Top of the list was the signing of Lucas Cavallini in 2020 at $5 million, followed Friday by Caio Alexandre, the Brazilian midfielder signed from Botofago for a reported $4 million. The unfortunate signing of Octavio Rivero for $3.3 million in 2015 ranks third on the list, followed by Déiber Caicedo at $2.5 million this month, and Janio Bikel at $2.2 million last year.

Add in the money spent on fullbacks — $2 million for Ali Adnan in 2019 and Bruno Gaspar, whose loan earlier this week has a $1.75M purchase option — and it’s clear the philosophy has changed. The Whitecaps even took the title as the team that spent the most money on transfer fees in CONCACAF last year, as ownership has opened up the wallet on not just the player side, but for scouting infrastructure, hiring Axel Schuster as sporting director, and the recent additions of Nikos Overheul as director of recruiting, and Moneyball man Wade Martin as CRO.


This advertisement has not loaded yet, but your article continues below.

Article content

The Whitecaps had some misses on the recruiting front under Marc Dos Santos in his first season — coming to mind are Joaquín Ardaiz, Lucas Venuto, Jon Erice and, yes, even Hwang In-Beom — it seems like the organization has grown positively and steadily since then.

“It’s easy to make mistakes in recruitment. We can sign every day a player, but it’s very hard to correct a mistake in recruitment,” said Schuster, pointing out they had been in talks with Alexandre since the middle of November, and only just signed him.

“So we want to take the time to get it done right. I think we have not made any big mistakes since the beginning of the last season, since I joined the club, and we want to continue with that.”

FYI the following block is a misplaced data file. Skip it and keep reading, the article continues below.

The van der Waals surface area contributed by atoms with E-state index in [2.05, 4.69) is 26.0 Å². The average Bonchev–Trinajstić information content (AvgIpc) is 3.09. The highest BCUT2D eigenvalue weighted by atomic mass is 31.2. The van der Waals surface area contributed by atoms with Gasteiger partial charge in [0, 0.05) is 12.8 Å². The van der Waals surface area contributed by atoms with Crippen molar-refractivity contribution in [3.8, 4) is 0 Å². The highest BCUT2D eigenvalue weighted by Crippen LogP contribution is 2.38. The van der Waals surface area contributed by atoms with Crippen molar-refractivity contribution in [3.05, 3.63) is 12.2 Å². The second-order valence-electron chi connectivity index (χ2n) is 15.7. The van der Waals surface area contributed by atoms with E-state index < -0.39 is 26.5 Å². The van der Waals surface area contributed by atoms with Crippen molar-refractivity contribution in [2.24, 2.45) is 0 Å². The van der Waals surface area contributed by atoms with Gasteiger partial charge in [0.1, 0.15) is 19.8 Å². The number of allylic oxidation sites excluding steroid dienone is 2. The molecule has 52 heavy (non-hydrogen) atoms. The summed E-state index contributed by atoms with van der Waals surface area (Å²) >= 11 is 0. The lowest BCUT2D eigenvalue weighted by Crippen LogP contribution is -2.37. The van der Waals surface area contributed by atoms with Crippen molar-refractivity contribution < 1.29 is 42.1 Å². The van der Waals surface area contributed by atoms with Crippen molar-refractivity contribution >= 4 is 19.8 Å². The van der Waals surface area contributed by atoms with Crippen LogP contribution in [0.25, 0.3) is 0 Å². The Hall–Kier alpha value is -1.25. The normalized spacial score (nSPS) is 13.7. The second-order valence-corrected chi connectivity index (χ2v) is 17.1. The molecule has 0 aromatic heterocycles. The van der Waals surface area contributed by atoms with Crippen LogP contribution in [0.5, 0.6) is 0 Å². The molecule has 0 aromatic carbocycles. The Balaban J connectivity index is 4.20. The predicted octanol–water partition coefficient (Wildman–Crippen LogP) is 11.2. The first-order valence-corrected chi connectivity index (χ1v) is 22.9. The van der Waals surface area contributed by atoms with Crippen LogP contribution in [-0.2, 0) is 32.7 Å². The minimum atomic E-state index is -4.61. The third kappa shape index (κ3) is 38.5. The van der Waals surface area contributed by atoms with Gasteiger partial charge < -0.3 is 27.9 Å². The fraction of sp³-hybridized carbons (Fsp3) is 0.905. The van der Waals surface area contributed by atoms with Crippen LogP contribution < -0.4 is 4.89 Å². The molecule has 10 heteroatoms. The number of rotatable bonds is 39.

And it’s clear there is ambition there, with the team reportedly making a $5 million fee/$2 million salary bid for Porto’s Otavio to fill their vacant Senior Designated Player spot.

Ownership appears all-in on an acquisition of that level, a direct result of their comfort and confidence in the process and infrastructure they’ve put in place to vet players.

“I think it’s also our job at the end to excite them (ownership) about the player that we found, to get them signed into the amount they have to spend. It worked for Deiber, and it worked for Caio,” said Schuster. “We went on the call with them, we went with them through the whole deck, showed them a lot of clips. What we see, what we don’t see, where we think we can help the player to grow … the value of the player today, how similar players developed … we are very confident with our process.


This advertisement has not loaded yet, but your article continues below.

Article content

“It’s not like that the ownership gave us a budget and said ‘Hey, find an attacking midfielder for that budget.’ … There was never a moment that our ownership disagree with us at the end. And they always give us the budget we needed to sign the player. And I’m very thankful for that. And so, so we will (do the same thing) with the attacking midfielder, and I feel very comfortable we’ll be able to do that.”